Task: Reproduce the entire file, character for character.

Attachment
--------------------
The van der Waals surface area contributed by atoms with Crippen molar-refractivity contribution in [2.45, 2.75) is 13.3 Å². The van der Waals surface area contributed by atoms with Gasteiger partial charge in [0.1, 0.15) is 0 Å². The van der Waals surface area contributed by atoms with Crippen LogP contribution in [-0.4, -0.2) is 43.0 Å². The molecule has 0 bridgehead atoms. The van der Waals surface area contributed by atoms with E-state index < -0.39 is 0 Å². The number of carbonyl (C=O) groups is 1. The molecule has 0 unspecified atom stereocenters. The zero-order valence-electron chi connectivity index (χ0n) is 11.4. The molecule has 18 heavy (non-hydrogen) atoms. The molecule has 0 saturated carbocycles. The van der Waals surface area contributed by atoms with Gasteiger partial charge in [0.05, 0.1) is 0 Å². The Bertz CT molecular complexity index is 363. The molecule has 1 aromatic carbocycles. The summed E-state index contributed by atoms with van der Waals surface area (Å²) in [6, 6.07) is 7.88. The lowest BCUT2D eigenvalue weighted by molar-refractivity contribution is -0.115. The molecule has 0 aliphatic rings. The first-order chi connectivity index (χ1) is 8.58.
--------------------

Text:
The van der Waals surface area contributed by atoms with Crippen molar-refractivity contribution in [2.45, 2.75) is 13.3 Å². The van der Waals surface area contributed by atoms with Gasteiger partial charge in [0.1, 0.15) is 0 Å². The van der Waals surface area contributed by atoms with Crippen LogP contribution in [-0.4, -0.2) is 43.0 Å². The molecule has 0 bridgehead atoms. The van der Waals surface area contributed by atoms with E-state index < -0.39 is 0 Å². The number of carbonyl (C=O) groups is 1. The molecule has 0 unspecified atom stereocenters. The zero-order valence-electron chi connectivity index (χ0n) is 11.4. The molecule has 18 heavy (non-hydrogen) atoms. The molecule has 0 saturated carbocycles. The van der Waals surface area contributed by atoms with Gasteiger partial charge in [0.05, 0.1) is 0 Å². The Bertz CT molecular complexity index is 363. The molecule has 1 aromatic carbocycles. The summed E-state index contributed by atoms with van der Waals surface area (Å²) in [6, 6.07) is 7.88. The lowest BCUT2D eigenvalue weighted by molar-refractivity contribution is -0.115. The molecule has 0 aliphatic rings. The first-order chi connectivity index (χ1) is 8.58.